Assessments Driving Change in Education

 All assessment uses for the teacher principal, administrative, policy maker should be derived out of one assessment which is derived from the child.

What kind of data are we collecting and what will be its uses. If we are just trying to understand if a child has understood something. It can be done in other forms than written test.

assessment

What data will lead to policy intervention such as focus of teacher training for example we found that in class 5 or grade 5 across the board the children had problem with the concept of place value. Could it be that the teachers were not able to teach that well? What kind of training and classroom material will help understand the concept better in future years?

There is no point in collecting lots of data around the child just to give him a grade. It not only seems pointless but is almost negative. All the effort has gone into data collection should be put to better uses. For example topic, sub topic wise, diagnosis – for every Childs self analysis and planning of next steps for each child or a better teacher preparation or remedial action. Focus of teacher training and reinforcement material for the children and policy feedback and parents participation.

When children have information at their fingertips about themselves they become better partners, when parents have information on their fingertips they become better parents, same goes for teachers and policy makers and everything goes back to one data that is collected at the child’s level.

Assessments can be a very powerful mechanism for driving change in education. For assessments to be profoundly impacting our new education has to be based on a new premise, not the old.  I think we are still in the box of the old and trying to invent as fast as possible, but the reality is that no matter how much you try, a steam engine can never take you to the new century where children are already in a spacecraft maximizing their potential.

If we change assessments, we change everything in a way. Teachers start playing to a different tune once the assessments get changed.  In particular, why do I believe that the assessments have to be based not on the old ethics of “Compete with others” but on the more powerful ethic of “compete with oneself or yourself”.

assIn particular, take the case of Roger Bannister.  Some of you might have heard of Roger Bannister.  He was a medical student in Oxford University and in 1954 he became the first man in human history to have run one mile in under four minutes.  He had been told, like many others before him, that if he tried to run a mile in under four minutes, he would die in the attempt, but he knew that he could do it.  He knew that he could compete with himself and make that mark possible. So, he was willing to die.  And this is what happened.  In 1954, when he broke the record, which was thought humanly impossible, the world stood up because it was a hair-raising experience for everyone. And when he was finally conscious after waking up from the finish line, and people asked him “How do you feel?” he said, “I must be dead” because he had been told so often that he will be dying.  We expect children to not do beyond their class levels because we say they will die in the attempt. So, they do not even try. But actually they can.  A new ethic brings with it a lot of new changes.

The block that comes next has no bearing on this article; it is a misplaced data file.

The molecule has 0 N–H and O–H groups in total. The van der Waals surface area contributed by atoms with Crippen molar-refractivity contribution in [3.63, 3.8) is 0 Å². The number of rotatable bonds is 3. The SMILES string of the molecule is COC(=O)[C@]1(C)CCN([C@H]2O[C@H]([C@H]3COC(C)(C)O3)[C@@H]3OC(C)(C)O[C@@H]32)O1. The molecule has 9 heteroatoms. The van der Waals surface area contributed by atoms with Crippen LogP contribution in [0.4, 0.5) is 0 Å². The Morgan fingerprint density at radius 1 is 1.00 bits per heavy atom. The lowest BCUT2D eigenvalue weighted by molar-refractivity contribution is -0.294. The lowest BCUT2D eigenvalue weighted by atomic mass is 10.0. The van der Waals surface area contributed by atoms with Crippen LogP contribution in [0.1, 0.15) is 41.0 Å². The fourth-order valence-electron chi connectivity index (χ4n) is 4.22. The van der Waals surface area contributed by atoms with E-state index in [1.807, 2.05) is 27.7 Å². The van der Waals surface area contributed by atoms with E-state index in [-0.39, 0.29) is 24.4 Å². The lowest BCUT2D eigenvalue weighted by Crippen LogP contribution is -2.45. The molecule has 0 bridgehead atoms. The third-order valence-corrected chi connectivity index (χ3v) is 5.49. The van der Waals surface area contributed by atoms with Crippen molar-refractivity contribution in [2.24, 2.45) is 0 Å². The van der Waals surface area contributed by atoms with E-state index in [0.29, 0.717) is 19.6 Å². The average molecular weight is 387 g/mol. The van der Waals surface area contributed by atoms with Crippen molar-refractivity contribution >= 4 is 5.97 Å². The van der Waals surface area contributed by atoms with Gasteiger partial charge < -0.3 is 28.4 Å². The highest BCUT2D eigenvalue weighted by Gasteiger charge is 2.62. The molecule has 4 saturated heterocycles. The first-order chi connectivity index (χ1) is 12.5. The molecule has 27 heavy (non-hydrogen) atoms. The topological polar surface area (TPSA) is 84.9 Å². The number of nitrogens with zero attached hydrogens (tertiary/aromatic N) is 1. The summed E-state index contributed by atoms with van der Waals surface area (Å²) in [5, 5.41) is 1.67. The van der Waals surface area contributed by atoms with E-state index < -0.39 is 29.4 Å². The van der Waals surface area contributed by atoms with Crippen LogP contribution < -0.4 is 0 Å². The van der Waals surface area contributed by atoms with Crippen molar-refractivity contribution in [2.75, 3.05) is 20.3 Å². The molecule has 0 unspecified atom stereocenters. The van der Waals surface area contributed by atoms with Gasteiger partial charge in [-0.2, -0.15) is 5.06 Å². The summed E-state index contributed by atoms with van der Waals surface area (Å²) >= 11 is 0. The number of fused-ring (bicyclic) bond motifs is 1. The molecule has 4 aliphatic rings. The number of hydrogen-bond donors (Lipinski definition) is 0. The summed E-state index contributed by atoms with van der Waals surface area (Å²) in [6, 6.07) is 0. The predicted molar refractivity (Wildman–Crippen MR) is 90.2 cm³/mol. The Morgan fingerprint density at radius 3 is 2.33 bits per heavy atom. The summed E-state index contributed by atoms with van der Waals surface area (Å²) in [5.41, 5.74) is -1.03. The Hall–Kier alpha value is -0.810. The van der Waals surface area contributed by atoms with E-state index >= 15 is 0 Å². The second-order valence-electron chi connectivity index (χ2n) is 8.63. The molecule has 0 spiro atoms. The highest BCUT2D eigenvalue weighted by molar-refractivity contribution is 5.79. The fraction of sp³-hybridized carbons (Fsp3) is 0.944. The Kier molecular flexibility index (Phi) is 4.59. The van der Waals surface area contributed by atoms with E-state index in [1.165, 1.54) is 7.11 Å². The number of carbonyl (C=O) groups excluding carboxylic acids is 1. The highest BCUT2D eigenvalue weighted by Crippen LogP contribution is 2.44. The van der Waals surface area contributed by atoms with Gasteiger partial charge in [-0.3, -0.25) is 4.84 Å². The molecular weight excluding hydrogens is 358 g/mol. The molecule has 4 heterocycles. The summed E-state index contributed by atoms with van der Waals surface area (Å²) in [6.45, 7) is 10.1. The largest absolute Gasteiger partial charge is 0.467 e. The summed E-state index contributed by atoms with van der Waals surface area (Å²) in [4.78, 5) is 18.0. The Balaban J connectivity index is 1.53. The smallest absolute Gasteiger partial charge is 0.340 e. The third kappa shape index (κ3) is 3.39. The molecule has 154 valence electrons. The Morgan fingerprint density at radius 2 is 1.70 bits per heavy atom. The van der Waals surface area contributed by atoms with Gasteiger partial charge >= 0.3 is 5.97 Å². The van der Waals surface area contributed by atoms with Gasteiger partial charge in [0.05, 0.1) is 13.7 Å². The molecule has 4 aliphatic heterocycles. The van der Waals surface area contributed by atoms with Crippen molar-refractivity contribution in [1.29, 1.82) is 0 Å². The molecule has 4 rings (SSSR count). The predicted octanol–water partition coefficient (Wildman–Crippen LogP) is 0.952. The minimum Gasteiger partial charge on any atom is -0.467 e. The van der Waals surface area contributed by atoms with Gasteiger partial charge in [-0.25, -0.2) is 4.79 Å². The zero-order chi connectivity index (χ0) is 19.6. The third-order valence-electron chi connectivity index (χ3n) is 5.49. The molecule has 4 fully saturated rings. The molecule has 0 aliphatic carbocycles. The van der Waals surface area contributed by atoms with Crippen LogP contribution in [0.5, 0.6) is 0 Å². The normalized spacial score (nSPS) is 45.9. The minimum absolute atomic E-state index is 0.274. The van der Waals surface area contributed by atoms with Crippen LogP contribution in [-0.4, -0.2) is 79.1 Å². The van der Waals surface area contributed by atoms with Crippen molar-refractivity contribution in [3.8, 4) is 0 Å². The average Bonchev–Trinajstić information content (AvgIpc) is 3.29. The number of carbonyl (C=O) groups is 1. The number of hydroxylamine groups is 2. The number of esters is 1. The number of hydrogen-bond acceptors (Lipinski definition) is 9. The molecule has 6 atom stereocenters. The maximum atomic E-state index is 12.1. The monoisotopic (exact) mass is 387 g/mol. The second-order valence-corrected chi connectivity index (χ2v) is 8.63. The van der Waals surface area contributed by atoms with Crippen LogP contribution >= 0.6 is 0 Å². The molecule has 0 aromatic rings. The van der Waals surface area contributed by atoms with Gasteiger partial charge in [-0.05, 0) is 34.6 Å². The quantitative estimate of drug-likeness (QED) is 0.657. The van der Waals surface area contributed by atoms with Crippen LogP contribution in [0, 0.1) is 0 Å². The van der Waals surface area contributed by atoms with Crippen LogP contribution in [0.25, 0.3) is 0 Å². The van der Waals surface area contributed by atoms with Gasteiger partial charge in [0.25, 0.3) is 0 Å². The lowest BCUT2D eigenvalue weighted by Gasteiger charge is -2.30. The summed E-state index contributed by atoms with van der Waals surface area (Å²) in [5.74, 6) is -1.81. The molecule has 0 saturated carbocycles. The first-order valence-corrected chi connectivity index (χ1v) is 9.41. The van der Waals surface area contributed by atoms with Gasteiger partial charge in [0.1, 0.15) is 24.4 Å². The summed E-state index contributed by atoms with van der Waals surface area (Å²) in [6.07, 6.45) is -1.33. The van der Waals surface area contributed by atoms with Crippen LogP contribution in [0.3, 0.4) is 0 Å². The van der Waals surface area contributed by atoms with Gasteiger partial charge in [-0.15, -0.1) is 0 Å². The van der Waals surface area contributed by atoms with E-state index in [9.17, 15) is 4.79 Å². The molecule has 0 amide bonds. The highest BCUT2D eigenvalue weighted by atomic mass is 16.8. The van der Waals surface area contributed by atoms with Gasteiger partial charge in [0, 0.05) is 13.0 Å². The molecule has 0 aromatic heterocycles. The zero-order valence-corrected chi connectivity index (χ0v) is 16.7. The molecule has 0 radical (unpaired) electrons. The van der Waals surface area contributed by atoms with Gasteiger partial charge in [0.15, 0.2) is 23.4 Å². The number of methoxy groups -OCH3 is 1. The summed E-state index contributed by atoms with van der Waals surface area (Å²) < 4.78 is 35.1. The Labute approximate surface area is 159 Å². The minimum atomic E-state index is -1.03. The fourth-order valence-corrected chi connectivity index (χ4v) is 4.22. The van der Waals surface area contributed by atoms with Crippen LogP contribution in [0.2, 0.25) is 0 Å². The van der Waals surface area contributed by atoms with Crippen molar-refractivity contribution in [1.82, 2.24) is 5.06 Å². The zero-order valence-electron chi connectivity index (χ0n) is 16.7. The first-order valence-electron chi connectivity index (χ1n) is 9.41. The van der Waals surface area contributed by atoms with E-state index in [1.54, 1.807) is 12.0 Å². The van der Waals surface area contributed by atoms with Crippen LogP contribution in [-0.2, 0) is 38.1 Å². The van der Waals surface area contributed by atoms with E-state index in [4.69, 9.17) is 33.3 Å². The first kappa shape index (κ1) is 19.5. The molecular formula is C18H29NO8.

The old ethic, the old steam-engine approach says, begin numeracy for a kid and take it up and up and up to high-school, A-level mathematics.  Yet the class is all over the place and we cannot handle that. This is the old structure. We cannot handle it because it says that the class dynamics matter, not the child.  So, we need to convert that.

Why compete with yourself? The year Roger Bannister managed to make history, that same year, after he did it, 16 others did it worldwide. And what is also fascinating is that in the next three years, over 200 people managed to break that record. Why? Because competition with oneself is a much more powerful ethic”.  It brings about more intrinsic motivation to succeed.  People feel, I can, instead of ‘I cannot’. They are not looking sideways. All inventions, all progress has come because people have competed with themselves and not with others and I think, therefore, it is a more powerful ethic that we need to implant in our educational system for the 21st century.

Dr. Sunita Gandhi
Founder – Council For Global Education, USA
President – Global Classroom

About the Author

sgDr Gandhi has travelled to and studied education systems in some 38 countries. Her experience in education has been unique and spans a vast range, from the bottom-up grassroots level in villages to classroom practice and top-down education policy reform working with governments during her tenure with the World Bank. Dr Sunita Gandhi has a PhD in Physics from Cambridge University, UK, and a bachelors in Physics from Imperial College, London University. At Cambridge, she received three merit based scholarships: The Cambridge Commonwealth Trust Scholarship, The Overseas Student Award and Trinity College Scholarship. Dr. Sunita Gandhi comes from a family of well-known educators running the world’s largest school in India with over 47,000 students currently on roll, a Guinness World Record holder. More importantly, the school has received the UNESCO Prize for Peace Education.

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